Arrangement and custodial history of the Donald McLean papers

The papers of Donald McLean have been arranged into series, according to normal archival practice. Series are groups of documents with a common provenance that have been created as part of a particular activity or share the same format.

The papers were donated to the Library by the family in 1950, and a further portion were purchased in 1960. Considerable work has been done on them by Library staff since that first accession. However, much of the early work was done in ways that did not follow current practices, which has led to further research, series identification, listings and enhancements in preparation for this digitisation project.

Although they have always been known as the Donald McLean papers the papers were, in fact, a McLean family collection. In particular they included extensive papers of his son Douglas Maclean (spelt this way, rather than as McLean). These other family papers have now been separated from those created and received by McLean himself, and are not included in this digitisation project.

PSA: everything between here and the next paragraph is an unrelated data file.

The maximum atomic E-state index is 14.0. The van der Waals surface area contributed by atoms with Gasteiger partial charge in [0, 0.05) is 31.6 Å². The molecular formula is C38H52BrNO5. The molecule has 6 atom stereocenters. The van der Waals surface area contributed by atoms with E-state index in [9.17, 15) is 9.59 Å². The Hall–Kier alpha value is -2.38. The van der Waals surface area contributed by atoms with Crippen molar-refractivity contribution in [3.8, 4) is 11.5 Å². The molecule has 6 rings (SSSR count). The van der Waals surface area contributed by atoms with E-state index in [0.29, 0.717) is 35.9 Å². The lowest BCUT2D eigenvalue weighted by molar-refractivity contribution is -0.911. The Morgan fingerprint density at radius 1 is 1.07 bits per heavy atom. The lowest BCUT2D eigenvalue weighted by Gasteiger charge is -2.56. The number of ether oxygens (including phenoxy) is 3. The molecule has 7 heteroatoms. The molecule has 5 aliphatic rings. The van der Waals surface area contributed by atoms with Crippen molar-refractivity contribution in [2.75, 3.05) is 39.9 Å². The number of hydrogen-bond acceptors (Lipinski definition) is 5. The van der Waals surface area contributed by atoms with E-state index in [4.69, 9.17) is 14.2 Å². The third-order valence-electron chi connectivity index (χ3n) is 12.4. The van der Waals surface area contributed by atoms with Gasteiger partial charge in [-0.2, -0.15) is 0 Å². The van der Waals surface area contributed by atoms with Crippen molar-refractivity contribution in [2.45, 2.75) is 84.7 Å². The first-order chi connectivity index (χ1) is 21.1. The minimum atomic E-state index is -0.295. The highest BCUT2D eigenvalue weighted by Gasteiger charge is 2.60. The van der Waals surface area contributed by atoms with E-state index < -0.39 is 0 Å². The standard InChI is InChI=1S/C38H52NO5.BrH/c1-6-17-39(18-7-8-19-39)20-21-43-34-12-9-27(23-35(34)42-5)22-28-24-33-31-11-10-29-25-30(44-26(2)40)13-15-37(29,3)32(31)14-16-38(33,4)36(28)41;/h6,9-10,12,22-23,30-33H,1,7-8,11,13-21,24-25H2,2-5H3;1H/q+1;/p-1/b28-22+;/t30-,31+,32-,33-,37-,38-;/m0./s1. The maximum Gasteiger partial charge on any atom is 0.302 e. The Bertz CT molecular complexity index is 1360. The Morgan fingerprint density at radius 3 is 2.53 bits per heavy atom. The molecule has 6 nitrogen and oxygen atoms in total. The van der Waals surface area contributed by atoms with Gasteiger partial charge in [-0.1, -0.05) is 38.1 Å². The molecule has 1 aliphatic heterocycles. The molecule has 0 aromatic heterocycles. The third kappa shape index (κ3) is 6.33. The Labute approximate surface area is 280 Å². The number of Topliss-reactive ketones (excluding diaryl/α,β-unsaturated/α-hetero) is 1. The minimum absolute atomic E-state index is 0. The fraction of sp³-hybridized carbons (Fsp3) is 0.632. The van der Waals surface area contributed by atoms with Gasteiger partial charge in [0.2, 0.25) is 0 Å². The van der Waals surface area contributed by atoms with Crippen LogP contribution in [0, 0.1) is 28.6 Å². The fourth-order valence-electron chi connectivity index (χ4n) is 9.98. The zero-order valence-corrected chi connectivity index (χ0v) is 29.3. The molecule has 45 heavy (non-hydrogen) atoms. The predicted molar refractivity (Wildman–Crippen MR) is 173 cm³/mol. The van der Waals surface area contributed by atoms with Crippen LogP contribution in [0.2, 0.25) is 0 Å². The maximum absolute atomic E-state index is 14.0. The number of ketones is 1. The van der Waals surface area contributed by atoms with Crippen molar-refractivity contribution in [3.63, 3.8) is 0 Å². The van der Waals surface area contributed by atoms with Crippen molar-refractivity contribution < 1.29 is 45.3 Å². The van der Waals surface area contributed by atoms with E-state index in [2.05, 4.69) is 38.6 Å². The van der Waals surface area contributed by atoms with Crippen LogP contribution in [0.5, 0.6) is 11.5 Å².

An early Library initiative that proved to be of particular significance was an ambitious transcription project begun by Library staff when the papers were first received. This was in the time before mass copying was as easy as it is now and in these years the Library put much effort into transcribing the letters and diaries of prominent political figures. In all over 15,000 pages of transcription of the McLean papers were produced, covering large parts of the English letters, official papers and diaries. These transcriptions have now been digitised and linked to the digitised images.

Over time the papers were also fully microfilmed. Most of this filming was done in the early days of microfilming, which meant some quality-control issues. However, the Library was committed to digitising from the microfilm where possible, and, with careful enhancement and checking, very little had to be refilmed.

The early transcription work has been complemented by further transcriptions (of a much higher standard than those done by early Library staff) by Marsha Donaldson, on a volunteer basis, as part of her interest in McLean's family history.

Meanwhile a separate project has been proceeding. This is the E Ma: Nga Tuhituhinga ki a Makarini project to translate the McLean Māori letters. The project members are Dr Ngapare Hopa, Te Kohu Douglas and Dr Jane McRae, and their work has been funded by Ngā Pae o te Māramatanga The National Institute of Research Excellence for Māori Development and Advancement.

It has been a very fruitful collaboration for the Library as the E Ma team have recognised that the Library's digitisation project will be an ideal vehicle to present their work, and the integration of their translations with the digitised Māori letters adds greatly to the research value of the McLean digitisation project.

Donald McLean in a typically stern pose, ca 1870.

Donald McLean in a typically stern pose, ca 1870.
Photographic Archive
Alexander Turnbull Library